As a BPM architect and business analyst I’m in the fairly unique position of having seen how companies all over the world are using K2 blackpearl. It would be nice to be able to say that they are all going about it the right way, but I find that most companies aren’t. That’s not in any way judging anyone, but in reality the best way of using any techology comes from experience, and in most cases companies don’t have the time (or budget) to spend getting experience and building up the expertise to tackle a workflow project using industry best practices.
This isn’t going to be a K2 blackpearl best practices guide, but here are a few checks and balances to make sure you’re on the right track:
1. Get results fast.
As a rule of thumb I feel that I and my team should be able to deliver a useable, valuable workflow project within 3 months. If it takes longer than that then I have a good look at the project – sometimes it’s a large project and there’s a good reason for a longer timescale – but our rule of thumb is 3 months.
2. Choose the right technology.
Spend the time at the start of the project to choose the right tecchnology to fit around K2. In many cases this is simple – you can safely go straight to Microsoft SQL Server and know you’ve chosen well. The business part is usually simple as well – you’re going to be using .Net. The choice of UI technology, however, is critical. Are you going to use ASP.Net? Forms? InfoPath? SharePoint lists? All have their pros and cons, but if you make the wrong choice here you’re going to pay for it over and over again. This leads me to…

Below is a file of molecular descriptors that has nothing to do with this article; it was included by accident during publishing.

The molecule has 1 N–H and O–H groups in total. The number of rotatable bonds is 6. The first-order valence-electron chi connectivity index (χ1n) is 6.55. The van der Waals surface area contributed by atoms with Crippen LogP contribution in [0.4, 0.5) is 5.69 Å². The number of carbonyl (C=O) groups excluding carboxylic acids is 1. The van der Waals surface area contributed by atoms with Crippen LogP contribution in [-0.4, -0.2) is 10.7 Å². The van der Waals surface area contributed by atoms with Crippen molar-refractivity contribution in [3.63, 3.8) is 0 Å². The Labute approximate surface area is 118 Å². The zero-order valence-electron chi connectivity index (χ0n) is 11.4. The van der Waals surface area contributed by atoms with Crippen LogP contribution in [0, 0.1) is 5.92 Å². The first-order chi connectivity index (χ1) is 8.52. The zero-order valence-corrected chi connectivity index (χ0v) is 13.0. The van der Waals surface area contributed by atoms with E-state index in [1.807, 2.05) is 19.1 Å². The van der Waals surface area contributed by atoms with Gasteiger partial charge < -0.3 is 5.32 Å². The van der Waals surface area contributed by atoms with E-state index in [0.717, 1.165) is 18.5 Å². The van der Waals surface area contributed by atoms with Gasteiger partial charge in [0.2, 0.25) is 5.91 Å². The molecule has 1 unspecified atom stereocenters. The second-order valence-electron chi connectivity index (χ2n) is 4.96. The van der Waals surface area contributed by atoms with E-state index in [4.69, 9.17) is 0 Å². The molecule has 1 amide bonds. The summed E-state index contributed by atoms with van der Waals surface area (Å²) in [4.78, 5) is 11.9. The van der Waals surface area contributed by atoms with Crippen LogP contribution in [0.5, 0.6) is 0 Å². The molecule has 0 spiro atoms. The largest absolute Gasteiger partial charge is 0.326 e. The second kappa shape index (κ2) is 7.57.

3. Fit the requirements to the tech, not the other way round.
Once you’ve chosen your tech, accept the limitations and live with them. There’s no silver bullet technology to solve all your problems. The first thing you want to do at the start of the project is print out a big sign which says “it is what it is” and hang it on the wall in the meeting room.
The most common time I see people struggling with this is with InfoPath. InfoPath is a great technology for getting results fast. I can get a great looking UI done with back end integration in almost no time at all, especially with SmartObject technology. But it’s not ASP.Net. I’ve seen people take InfoPath so far beyond what it’s meant to do that the result is completely un-useable. But I’ve also seen a company which asked “what is InfoPath good at”, they focused on those areas and the result is probably the most successful K2 project I’ve ever seen.
4. Invest time in the API.
Blackpearl has a great API. It deserves to be treated like any API, i.e. don’t just start coding and hope for the best – dig deep first and then build up a re-useable framework using the API. We do this for every project we do, and now we have a well-written, well-documented re-useable, TESTED, generic K2 framework to pop into any project. And no – our framework isnt’ for sale 🙂
5. Buy K2 skills into your project.
I once worked for a .Net startup in London. The company was started by about 15 consultants from a major consultancy company who thought that they could send their consultants on a 2 week .Net course and then write enterprise software. After a few months they hired me. The first thing I told them to do was to delete everything and start again from scratch. What a way to make friends!
My point here is that there is a very experienced community out there, and it’s worth investing in getting it done right. This is possibly the most important point I can make. Buy in the right skills. You have a number of options:
- Hire an architect with K2 experience.
- Contact K2 directly and ask them to recommend some help.
- Contact a K2 partner.
You don’t need to outsource your whole project. At the very least, if your budget is tight you can buy 2 weeks of time from a recommended K2 partner and get your architecture and design correct from day 1. We do this all the time for people. If you start off in the wrong direction you will pay for it in the long run. Again, and again, and again, and again…
Hope that helps!